What is ‘Turn of Cloth’? | Video
Taking turn of cloth into account when favoring garment sections along seamlines can help you create fine edges on shirts and jackets.
To achieve fine edges on jackets, shirts, and other garments, you must first understand “turn of cloth.”
The term refers to the amount of fabric consumed when folding or bending a textile to conform to the body. Extra ease must be built into a garment section that’s intended to fold, to account for this. A fabric’s weight and thickness help determine how much ease is needed to accommodate the turn of cloth. More ease is required for heavyweight fabrics, less for lightweight fabrics.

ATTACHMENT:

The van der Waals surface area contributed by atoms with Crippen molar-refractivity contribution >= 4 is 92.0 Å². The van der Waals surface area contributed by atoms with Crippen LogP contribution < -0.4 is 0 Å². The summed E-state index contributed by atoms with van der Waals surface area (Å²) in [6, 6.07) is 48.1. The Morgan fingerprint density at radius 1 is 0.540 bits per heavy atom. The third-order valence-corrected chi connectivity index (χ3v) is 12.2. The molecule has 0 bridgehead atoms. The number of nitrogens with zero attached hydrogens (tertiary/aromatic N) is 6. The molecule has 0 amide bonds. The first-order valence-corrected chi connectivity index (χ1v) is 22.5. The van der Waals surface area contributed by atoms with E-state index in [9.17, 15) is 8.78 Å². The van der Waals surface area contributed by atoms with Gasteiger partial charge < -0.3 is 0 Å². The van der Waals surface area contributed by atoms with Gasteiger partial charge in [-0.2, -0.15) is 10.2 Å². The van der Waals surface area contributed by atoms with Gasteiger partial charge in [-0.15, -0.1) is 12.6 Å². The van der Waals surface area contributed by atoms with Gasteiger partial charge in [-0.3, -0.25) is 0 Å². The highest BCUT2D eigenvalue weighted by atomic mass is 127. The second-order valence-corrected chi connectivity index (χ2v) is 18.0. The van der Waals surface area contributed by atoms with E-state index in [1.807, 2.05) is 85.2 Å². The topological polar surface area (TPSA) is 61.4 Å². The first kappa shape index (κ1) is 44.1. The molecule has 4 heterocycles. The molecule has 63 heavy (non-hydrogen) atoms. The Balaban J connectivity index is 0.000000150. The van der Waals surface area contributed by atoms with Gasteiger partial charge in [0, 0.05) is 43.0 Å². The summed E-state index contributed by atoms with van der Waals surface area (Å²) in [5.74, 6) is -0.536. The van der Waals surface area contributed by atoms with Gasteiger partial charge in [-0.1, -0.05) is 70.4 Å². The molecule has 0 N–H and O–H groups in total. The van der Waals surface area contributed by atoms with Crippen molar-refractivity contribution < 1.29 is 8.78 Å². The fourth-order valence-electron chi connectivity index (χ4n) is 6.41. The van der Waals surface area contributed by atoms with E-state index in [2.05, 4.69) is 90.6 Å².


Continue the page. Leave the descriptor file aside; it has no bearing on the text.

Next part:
Turn of cloth is explored in “How to Favor Seams” by Debby Spence, Threads #197. Debby details the importance of precisely easing and “favoring” folded garment sections so that seams roll to a garment’s wrong side. Favoring garment sections along seamlines is a classic technique that improves the look of any garment with faced edges, such as shirts and jackets.
Commercial garment patterns rarely accommodate for turn of cloth, though the issue arises and often is visible on garment sections that have one or more folds, most commonly collars and lapels. If it has not been managed correctly, the seamline shows on the garment’s visible side, and the collar or lapel edges might even curl upward instead of lying flat.
This Web Extra video demonstrates how turn of cloth affects fabric layers, and where it should be taken into account for the best results in sewn garments.
Insiders can learn more in “Understand Turn of Cloth in Rolled Collars and Lapels.“
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